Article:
Is an extension of the Mortgage Guarantee Scheme warranted?

Patrick Bamford, head of international business development at Qualis Credit Risk, explores whether the Government should extend its Mortgage Guarantee Scheme in next week's Budget, or if it should provide more support and backing to the private alternatives.

Related topics:  Blogs,  Mortgages
Patrick Bamford | Qualis Credit Risk
15th November 2023
patrick bamford genworth
"While we would not say the high LTV product space is back to ‘full health’, we appear to be getting there with each and every month"

We are very close to the next Autumn Statement and are already hearing of potential housing market-related policies and measures that are likely to be introduced.

First out of the traps, so to speak, was the announcement that the Chancellor, Jeremy Hunt, was minded to extend the Government’s own Mortgage Guarantee Scheme, which is designed to support lenders in their high LTV mortgage offerings.

As I’ve said many times before, there was certainly a need for this back in 2021, when the high LTV mortgage landscape was pretty much barren, and the introduction of the Guarantee certainly acted as a catalyst for much-needed activity.

Now, however, we are some way removed from that point in time and, the vast majority of lenders who are active in high LTV lending – and using mortgage insurance – are utilising private schemes such as the ones we offer, rather than the more costly and less flexible Government option.

In that sense, I don’t believe an extension of the Government scheme is justified or warranted, and what might be more beneficial is for the Government to provide more support and backing to the private alternatives, which would ensure taxpayers’ money isn’t required, and would shift the onus back onto the industry supporting itself.

This feels a little like a reaction to the Labour Party’s announcement that it would introduce its own scheme, although again one wonders how it would differ from what is already in place, and let’s be honest here, isn’t really needed given the private insurance options that lenders have access to.

While we would not say the high LTV product space is back to ‘full health’, we appear to be getting there with each and every month, which again perhaps negates the need for the Government Scheme to be extended after the end of this year.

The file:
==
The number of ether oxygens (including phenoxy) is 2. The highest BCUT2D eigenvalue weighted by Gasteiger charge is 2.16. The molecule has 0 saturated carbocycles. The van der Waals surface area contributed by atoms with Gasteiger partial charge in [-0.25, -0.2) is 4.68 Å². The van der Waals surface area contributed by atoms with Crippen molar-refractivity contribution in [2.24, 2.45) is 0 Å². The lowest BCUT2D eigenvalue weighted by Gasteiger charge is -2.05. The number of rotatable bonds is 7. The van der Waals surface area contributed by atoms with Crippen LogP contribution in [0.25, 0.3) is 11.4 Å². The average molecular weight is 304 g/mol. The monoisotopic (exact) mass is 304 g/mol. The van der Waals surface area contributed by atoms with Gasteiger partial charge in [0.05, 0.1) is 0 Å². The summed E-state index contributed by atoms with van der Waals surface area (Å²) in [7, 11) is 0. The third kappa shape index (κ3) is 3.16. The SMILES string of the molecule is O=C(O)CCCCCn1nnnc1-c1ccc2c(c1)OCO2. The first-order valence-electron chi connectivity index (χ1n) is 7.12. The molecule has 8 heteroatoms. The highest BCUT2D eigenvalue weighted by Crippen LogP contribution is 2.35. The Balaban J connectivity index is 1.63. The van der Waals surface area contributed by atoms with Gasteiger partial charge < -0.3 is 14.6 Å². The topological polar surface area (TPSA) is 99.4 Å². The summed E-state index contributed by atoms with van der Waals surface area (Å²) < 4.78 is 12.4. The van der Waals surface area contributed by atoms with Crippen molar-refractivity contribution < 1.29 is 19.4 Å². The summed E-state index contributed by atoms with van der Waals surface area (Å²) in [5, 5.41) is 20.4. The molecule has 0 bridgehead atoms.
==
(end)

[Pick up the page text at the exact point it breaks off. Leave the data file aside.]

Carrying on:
Each month I look at the high LTV product numbers available to first-time buyers purchasing an average-priced home with a 5% deposit. That average-priced home is just shy of £260k this month, according to the latest Nationwide House Price Index, which would mean a 5% deposit of close to £13k.

That being the case, we have had a little movement in products over the course of the last month. While we still have 184 5% deposit products currently available, there has been a slight shift, with those numbers comprised of 163 fixes (down from 165) and 21 trackers/discounts/variables (up from 19).

One wonders if, as we move towards the end of the year and lenders begin focusing on 2024 pipelines, whether more institutions will view the high LTV sector as one worth pursuing and competing in, because of the strong demand from first-time buyers.

Certainly, in terms of product pricing, the high LTV space is reflective of the wider mortgage market showing some inching down of rates over the course of the last month.

It means that we now have a 5.22% five-year fix from Skipton Building Society available, when the best rate latest month was 5.59% from the Scottish Building Society, which was only available north of the border.

Two-year fixed-rate deals start at 5.89%, again from the Skipton and Yorkshire Building Societies, when last month the top rate was 6.19%, and we also have more competitive three- and 10-year options. Vernon’s lifetime discount continues to lead the way for non-fixes, at 5.4%, while the Newbury is also offering a three-year discount at 5.44%.

Overall – and this is unlikely to surprise advisers who will have seen large numbers of rate cuts over the last month – the pricing trend is downwards, and again if other lenders feel there is a stronger amount of volume to be obtained from higher LTV lending, I would anticipate that rates will continue to inch downwards.

A strong factor in this will be the Bank of England’s decision to hold Bank Base Rate (BBR) this month, which gives the markets a greater degree of certainty, even if the anticipation is that rates are likely to stay around this level for much of 2024. As we know, it tends to be swap rates which influence mortgage pricing more, and since the MPC announcement we have seen further falls in swaps, that again should feed into funding and therefore perhaps further rate cuts.

Overall, this feels like as good a time as any for advisers to be active in the first-time buyer marketplace, and for lenders to be actively targeting this borrower cohort. We know that first-timers made up the biggest number of purchase transactions in 2022, and I suspect the same will be the case in 2023 and beyond.

High LTV mortgage products allow them to get onto the ladder, and if lenders utilise the private mortgage insurance options available, they can mitigate against the perception of a higher risk, whilst also offering competitive deals. The high LTV sector feels like its in the best position we have seen for some time, and let’s look forward to that continuing for the rest of the year and beyond.

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